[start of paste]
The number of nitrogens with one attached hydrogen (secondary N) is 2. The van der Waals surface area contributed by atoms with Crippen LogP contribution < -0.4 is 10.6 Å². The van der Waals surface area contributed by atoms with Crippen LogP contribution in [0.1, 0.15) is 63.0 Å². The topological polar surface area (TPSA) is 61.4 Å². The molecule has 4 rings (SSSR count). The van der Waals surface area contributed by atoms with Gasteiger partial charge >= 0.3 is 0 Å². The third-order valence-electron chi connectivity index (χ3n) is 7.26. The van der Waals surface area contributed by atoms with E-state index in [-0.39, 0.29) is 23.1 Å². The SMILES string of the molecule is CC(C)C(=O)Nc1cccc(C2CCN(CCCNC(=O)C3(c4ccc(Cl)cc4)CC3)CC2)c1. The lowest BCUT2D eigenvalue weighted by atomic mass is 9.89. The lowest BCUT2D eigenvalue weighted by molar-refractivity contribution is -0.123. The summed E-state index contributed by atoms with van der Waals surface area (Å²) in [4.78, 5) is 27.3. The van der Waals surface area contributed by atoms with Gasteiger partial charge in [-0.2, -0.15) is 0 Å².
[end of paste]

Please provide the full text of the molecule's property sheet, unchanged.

The number of nitrogens with one attached hydrogen (secondary N) is 2. The van der Waals surface area contributed by atoms with Crippen LogP contribution < -0.4 is 10.6 Å². The van der Waals surface area contributed by atoms with Crippen LogP contribution in [0.1, 0.15) is 63.0 Å². The topological polar surface area (TPSA) is 61.4 Å². The molecule has 4 rings (SSSR count). The van der Waals surface area contributed by atoms with Gasteiger partial charge >= 0.3 is 0 Å². The third-order valence-electron chi connectivity index (χ3n) is 7.26. The van der Waals surface area contributed by atoms with E-state index in [-0.39, 0.29) is 23.1 Å². The SMILES string of the molecule is CC(C)C(=O)Nc1cccc(C2CCN(CCCNC(=O)C3(c4ccc(Cl)cc4)CC3)CC2)c1. The lowest BCUT2D eigenvalue weighted by atomic mass is 9.89. The lowest BCUT2D eigenvalue weighted by molar-refractivity contribution is -0.123. The summed E-state index contributed by atoms with van der Waals surface area (Å²) in [4.78, 5) is 27.3. The van der Waals surface area contributed by atoms with Gasteiger partial charge in [-0.2, -0.15) is 0 Å².